Wednesday, 31 July 2013

How caring for a newborn is like getting a PhD. An on loneliness...

When I finished my PhD I thought that this was the hardest thing I have ever done. Now that I am caring for a newborn I realize that *this* is the hardest thing. This is where similarities begin. Just like with PhD, this is a process of never-ending research and experimentation. Why did my baby sleep well this night, but then slept horribly the following night? What has changed? What variables were involved? Can I reproduce this experiment? Except the experiments are not reproducible, because babies grow and change every day… Just like with PhD, you often feel like you are poking in the dark, like a blind person, not knowing what you are doing, operating for months without feedback or positive outcome. And just like with PhD, when your efforts pay off, you finally get your paper accepted, or, in case of babies, your baby finally smiles at you, you are elated with joy. Except the joy is much more meaningful and deep with the baby…

Besides those trivial similarities there is another one, unexpected and striking: loneliness. Your friends who have not worked on a PhD will never understand what you are going through. Likewise, your friends who never cared for a newborn will never understand. So you simply cannot expect lots of empathy. Don’t be angry at them, just accept that will never never never understand how you feel. They’ll never understand how it feels to live for months on a sleep schedule consisting of 1-3 hour stretches. They’ll never understand how it feels to “live on a timer” – where you can’t sit down for a relaxed meal, knowing that the baby may wake up anytime. As a result, caring for a newborn can feel very very lonely.

Bouncing on an exercise ball with the baby, trying to calm her down. Hungry.  Alone. While everyone else is having drinks on the patio.  Rocking the baby to sleep in the middle of the night for hours.  You lose control of your  head as your body drifts to sleep, not having slept for more than two hours straight since before you gave birth.  Alone. While everyone else is snoozing peacefully in their beds. Pacing the streets at 5am with the baby in the baby carrier, because she decided the night ends at 4am. Realizing that coffee shops do not open that early. Alone. And when you call your friends and they tell you: "We'll MY baby only cries when there is a reason and she always sleeps through the night!". Now that make you feel really lonely.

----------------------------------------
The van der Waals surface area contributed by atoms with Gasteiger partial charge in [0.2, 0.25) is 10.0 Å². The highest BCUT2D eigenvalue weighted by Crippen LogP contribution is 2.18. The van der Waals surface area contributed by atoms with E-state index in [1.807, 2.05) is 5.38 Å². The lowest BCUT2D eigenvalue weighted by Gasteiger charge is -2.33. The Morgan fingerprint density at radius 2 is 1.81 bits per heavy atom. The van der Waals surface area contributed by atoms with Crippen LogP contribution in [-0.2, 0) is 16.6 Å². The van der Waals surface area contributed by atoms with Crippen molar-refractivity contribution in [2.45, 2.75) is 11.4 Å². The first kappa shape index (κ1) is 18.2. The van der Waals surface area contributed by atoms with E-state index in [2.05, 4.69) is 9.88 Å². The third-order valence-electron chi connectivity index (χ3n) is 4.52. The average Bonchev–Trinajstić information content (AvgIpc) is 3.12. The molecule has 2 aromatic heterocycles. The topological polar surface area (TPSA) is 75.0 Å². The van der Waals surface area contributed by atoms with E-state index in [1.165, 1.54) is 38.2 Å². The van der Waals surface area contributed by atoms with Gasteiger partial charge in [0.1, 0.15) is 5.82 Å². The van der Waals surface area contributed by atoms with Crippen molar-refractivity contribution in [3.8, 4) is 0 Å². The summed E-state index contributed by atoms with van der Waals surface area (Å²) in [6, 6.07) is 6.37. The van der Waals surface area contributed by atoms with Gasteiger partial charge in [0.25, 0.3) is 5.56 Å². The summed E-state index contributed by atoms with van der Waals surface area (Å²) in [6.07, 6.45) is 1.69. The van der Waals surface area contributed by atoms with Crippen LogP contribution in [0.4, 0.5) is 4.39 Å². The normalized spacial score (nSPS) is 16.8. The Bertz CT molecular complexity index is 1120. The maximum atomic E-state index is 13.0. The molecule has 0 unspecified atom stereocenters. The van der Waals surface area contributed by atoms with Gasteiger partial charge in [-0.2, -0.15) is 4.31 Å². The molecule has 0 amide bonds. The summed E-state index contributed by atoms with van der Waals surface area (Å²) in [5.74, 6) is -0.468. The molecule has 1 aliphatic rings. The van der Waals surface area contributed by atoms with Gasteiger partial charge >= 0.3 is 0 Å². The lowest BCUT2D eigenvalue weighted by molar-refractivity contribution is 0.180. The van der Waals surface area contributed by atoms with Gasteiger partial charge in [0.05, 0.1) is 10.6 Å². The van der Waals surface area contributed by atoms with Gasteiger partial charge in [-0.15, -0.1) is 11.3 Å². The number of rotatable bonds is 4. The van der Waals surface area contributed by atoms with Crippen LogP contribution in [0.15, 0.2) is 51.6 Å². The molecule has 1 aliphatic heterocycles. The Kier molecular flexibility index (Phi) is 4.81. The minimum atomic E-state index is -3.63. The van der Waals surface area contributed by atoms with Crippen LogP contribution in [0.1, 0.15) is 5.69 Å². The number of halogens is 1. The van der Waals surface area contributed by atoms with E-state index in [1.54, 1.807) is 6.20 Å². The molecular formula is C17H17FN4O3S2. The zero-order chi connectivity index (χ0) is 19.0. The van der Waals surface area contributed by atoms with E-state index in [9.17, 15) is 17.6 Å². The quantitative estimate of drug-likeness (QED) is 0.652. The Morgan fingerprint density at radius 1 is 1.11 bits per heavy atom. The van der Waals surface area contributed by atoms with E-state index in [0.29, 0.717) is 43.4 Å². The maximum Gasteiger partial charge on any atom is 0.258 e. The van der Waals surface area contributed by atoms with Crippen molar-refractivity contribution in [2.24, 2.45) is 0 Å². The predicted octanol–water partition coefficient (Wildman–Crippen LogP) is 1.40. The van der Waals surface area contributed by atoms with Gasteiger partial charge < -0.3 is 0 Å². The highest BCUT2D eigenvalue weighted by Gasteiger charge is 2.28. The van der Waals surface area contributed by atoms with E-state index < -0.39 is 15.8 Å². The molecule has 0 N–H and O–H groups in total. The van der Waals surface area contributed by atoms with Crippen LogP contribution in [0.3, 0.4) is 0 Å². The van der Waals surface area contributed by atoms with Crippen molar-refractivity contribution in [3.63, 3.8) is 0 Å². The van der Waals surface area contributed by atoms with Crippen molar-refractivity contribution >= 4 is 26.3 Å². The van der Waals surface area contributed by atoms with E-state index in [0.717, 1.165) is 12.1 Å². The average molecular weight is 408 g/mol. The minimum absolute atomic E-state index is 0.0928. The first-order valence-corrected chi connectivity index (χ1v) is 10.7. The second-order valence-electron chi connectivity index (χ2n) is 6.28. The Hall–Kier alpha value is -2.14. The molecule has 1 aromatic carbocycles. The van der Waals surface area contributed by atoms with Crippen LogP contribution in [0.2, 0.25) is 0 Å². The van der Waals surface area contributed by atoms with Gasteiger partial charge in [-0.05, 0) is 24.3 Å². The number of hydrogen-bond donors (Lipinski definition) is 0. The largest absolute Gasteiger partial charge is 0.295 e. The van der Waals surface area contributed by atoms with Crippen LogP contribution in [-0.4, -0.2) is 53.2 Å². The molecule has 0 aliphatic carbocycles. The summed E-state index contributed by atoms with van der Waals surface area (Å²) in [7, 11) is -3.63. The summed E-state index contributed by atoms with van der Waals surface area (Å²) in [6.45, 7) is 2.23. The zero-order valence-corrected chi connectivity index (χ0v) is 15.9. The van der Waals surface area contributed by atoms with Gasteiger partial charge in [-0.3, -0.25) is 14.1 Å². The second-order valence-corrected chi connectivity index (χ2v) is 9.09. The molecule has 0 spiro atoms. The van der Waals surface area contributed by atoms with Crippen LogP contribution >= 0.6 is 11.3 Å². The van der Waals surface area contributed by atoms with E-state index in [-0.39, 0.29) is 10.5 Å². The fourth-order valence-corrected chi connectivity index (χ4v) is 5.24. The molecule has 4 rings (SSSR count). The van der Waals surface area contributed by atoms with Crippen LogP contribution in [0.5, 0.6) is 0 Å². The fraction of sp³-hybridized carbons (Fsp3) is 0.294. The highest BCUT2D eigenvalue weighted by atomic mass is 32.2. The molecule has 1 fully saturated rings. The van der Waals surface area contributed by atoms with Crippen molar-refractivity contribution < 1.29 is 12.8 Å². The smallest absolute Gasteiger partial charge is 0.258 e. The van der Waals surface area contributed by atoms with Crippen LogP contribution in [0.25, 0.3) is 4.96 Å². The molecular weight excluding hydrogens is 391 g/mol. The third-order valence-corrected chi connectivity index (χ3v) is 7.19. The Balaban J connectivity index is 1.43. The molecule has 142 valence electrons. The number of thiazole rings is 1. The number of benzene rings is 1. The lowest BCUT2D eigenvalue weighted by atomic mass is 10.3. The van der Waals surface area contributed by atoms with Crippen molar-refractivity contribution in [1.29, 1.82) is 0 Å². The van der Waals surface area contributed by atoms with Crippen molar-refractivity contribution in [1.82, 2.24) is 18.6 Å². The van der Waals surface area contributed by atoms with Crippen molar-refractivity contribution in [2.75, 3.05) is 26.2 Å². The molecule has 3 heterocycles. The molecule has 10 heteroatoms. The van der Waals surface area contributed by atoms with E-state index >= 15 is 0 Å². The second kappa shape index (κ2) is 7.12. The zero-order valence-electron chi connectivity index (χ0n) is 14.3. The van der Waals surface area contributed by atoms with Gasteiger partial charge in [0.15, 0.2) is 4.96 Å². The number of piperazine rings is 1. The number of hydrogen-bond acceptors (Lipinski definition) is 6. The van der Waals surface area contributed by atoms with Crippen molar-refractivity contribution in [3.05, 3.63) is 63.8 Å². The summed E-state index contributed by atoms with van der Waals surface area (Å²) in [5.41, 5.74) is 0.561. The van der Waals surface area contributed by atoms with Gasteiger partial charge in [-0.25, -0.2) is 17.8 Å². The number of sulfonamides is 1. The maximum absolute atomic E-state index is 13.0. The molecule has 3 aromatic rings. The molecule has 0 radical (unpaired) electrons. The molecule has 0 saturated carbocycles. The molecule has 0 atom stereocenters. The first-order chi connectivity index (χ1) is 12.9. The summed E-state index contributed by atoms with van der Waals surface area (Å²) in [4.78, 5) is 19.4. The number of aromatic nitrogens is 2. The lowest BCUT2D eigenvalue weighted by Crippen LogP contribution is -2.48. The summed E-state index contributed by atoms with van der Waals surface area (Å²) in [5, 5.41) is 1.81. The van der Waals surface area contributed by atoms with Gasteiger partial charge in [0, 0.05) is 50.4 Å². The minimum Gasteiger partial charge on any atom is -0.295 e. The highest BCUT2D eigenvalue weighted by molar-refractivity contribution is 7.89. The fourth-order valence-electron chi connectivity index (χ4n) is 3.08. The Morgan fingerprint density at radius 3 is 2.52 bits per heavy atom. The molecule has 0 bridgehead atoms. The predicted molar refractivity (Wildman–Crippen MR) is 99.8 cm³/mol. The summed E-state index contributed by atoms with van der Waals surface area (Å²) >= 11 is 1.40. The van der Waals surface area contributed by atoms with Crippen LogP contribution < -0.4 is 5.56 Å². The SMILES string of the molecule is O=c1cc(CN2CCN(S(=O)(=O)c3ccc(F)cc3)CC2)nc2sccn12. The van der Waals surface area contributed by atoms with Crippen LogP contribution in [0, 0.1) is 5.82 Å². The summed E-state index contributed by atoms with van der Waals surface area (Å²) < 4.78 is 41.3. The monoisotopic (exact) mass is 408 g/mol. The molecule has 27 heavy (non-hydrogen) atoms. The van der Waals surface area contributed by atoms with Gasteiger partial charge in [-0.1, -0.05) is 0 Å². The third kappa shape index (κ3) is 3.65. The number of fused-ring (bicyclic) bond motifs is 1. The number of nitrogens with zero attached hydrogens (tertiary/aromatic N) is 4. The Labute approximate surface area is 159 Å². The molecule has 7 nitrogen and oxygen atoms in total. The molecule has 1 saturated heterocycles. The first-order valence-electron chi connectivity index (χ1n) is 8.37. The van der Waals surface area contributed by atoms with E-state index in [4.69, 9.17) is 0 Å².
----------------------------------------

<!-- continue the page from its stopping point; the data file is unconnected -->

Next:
But just like with PhD, if you have a supportive family who are helping you to care for the baby, instead of being a lonely affair, this can be an extremely fun collaborative project that brings the family together and helps you form new deeper ties with the members of your family. I am blessed to have such a family…

If your loved one is caring for a newborn, never ever leave her alone.

1 comment:

  1. I have a very clear memory of sitting with my 2-month-old son in the middle of the night. He was fed, diapered, warm...and crying disconsolately. For the life of me, I couldn't figure out what could possibly be wrong and help him to sleep.

    And I remember thinking to myself..."I will never think work is hard again."

    Two more children later, I still don't!